football

Former Athletics Director Joe Dean Jr. Leaves BSC a Shining Legacy

Athletics Director Emeritus created the Wesley Cup Challenge in '09 that is now a Panthers tradition

“The Wesley Cup is our Iron Bowl,” says Birmingham-Southern quarterback, Blake Stidham. “It’s always the one game that you want to win every year.”

The Wesley Cup is a rivalry between the BSC Panthers and the Huntingdon Hawks, the only two Division III schools in the state. This huge tradition started from a very small conversation in 2009 between BSC Student Activities Director, Kyle LoPorto, and SGA.

“[We were] talking about how we needed a football rival we could play every year,” says LoPorto. He emailed the idea to Joe Dean, Jr., the college’s hall-of-fame basketball coach and Athletic Director at the time.

“Within a few months, [Dean] had spoken to Huntington and created this rivalry based off of that very small conversation,” says LoPorto. “[The Wesley Cup] is a big deal. Joe Dean was the catalyst of that. He took an idea and ran with it from our vision.”

Joe Dean, Jr. had a history of making ideas come to life. In high school and college, he studied basketball rulebooks so that he could one day teach the sport. After Dean received his undergrad from Mississippi State University, where he was a three-year basketball letterman, he began his dream of coaching, eventually teaching at BSC, and leading the Panthers to win three consecutive Southern States Conference Championships in the 1980s. Like his father, the famous color analysts in SEC history, Joe Dean, Jr’s voice was part of his larger-than-life charm.

“Anyone who has spent any time around Joe Dean knows that he has an infectious and high-energy personality,” says current Athletic Director and BSC Volleyball Hall-of-Famer, Kyndall Waters.

It seems that Dean, with such strong attributes and talents, would have no trouble stealing the spotlight. In reality, he often keeps a low-profile and leads from behind.

“Joe was great at delegating,” says LoPorto. “He got the best coaches possible, and he let those coaches do their [jobs].”

“Dean taught me how to be a leader,” continues Waters about her predecessor. “He taught me how to serve the people you work with and how to be unabashedly passionate about what your goals are and how to live your life.”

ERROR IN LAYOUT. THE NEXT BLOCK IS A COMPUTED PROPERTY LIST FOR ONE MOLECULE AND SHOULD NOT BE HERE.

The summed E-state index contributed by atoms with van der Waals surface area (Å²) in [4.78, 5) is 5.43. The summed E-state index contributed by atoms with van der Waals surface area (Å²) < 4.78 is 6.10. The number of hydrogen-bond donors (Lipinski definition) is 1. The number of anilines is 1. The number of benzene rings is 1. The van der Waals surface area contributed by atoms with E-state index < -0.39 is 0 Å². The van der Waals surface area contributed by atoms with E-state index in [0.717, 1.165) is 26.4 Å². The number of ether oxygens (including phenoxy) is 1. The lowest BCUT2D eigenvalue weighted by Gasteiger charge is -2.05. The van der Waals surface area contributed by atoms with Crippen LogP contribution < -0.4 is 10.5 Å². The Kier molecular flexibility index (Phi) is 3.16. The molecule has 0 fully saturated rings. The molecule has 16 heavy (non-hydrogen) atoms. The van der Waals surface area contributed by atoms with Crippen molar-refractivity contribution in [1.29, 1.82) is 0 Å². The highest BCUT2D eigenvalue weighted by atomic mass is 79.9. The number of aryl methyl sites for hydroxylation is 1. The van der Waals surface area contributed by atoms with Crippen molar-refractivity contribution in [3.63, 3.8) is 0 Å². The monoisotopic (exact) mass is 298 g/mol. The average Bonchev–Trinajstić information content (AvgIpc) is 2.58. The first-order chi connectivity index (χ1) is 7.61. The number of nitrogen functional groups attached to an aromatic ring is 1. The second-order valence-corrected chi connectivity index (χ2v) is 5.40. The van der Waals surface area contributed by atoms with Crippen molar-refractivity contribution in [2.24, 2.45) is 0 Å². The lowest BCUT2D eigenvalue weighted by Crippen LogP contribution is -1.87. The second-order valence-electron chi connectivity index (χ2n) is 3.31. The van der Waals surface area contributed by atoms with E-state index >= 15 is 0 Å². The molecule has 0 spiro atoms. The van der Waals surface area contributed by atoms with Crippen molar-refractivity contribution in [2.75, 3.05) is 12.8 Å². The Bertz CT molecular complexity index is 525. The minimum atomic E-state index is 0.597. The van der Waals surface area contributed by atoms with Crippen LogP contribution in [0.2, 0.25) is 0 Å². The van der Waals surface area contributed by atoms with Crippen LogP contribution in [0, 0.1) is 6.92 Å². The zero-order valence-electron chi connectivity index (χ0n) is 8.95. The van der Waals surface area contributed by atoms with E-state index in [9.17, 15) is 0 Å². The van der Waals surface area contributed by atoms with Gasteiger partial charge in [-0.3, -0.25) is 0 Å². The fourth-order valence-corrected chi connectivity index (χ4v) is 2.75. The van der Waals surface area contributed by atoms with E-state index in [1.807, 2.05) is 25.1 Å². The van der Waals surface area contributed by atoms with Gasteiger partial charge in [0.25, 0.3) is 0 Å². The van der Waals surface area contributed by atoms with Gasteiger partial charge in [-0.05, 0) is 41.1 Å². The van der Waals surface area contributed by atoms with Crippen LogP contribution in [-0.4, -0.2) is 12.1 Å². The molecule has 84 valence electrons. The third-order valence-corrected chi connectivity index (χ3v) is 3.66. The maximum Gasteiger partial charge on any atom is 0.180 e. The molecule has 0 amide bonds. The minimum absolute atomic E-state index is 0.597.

Dean retired on March 1st, after more than 20 years of service to BSC. He served as BSC’s senior vice president for advancement in his last year at the college. Few can talk about Dean without mentioning the motivation, warmth, and legacy he leaves Birmingham-Southern. It is no surprise that one of his greatest contributions to the college is a friendly rivalry that ignites passion and leadership in BSC athletes.

“At the end [of the Wesley Cup], nothing feels better than going crazy with your teammates while holding up a huge trophy,” says Panthers cornerback, Matthew Byers.

Joe Dean, Jr. may no longer be working at Birmingham-Southern, but the team spirit he instilled in every Panther he met lives on in the Wesley Cup. It is no wonder that he has been named the college’s first Athletics Director Emeritus.

Feature photo via BSC Athletics

The Start of a New Era

Changing the Head Coaching Position for the Football Team

As the football season came to a close, Athletic Director Kyndall Waters announced that former Head Coach Eddie Garfinkle was to be relieved of his position following the end of the season. Coach Garfinkle was allowed to finish the season out of respect for his nine years of dedication and relentless hard work for the football program.

The following days brought a sense of unease and unknowing for what most of the football team would describe as anxious anticipation for what lies ahead. Waters helped relieve some of these concerns by announcing that Tony Joe White has been named the new head coach for the next season.

“We obviously [were] looking for someone who can win us ball games, someone with a proven success record,” Waters says. “But also someone who cares about our student athletes, engages in a family environment, and is enthusiastic, energetic, and positive.”

This positive energy is important in reviving the football team due to some of the issues that our athletes struggled with this past year. Practices tended to be monotonous, and energy and motivation was low. The team felt as though it was in a rut.

“We do the same thing every day," football captain Jalon Hollie says. "This past season was really silent, really quiet, and we had to bring the energy ourselves, which is very hard to do, especially when coming straight from academics to football.”

In looking towards the future, Waters is hopeful for a successful football program. This success is centered on successful coaching.

“To me, a successful coach is someone who can recruit student athletes, engage them, and more importantly, retain them. [I would also like to see] someone who can make our student athletes feel like every single time they compete, they have a chance to win,” Waters says. “It does not necessarily mean that we have to win the conference every year, but having a chance to be a competitor for a conference championship is very important and, to me, is what a successful BSC football program is.”

Even further down the road, Waters is hopeful that the new program and the new head coach will lead the Birmingham-Southern football team to compete on the National level.   

Feature photo via Angela Petulla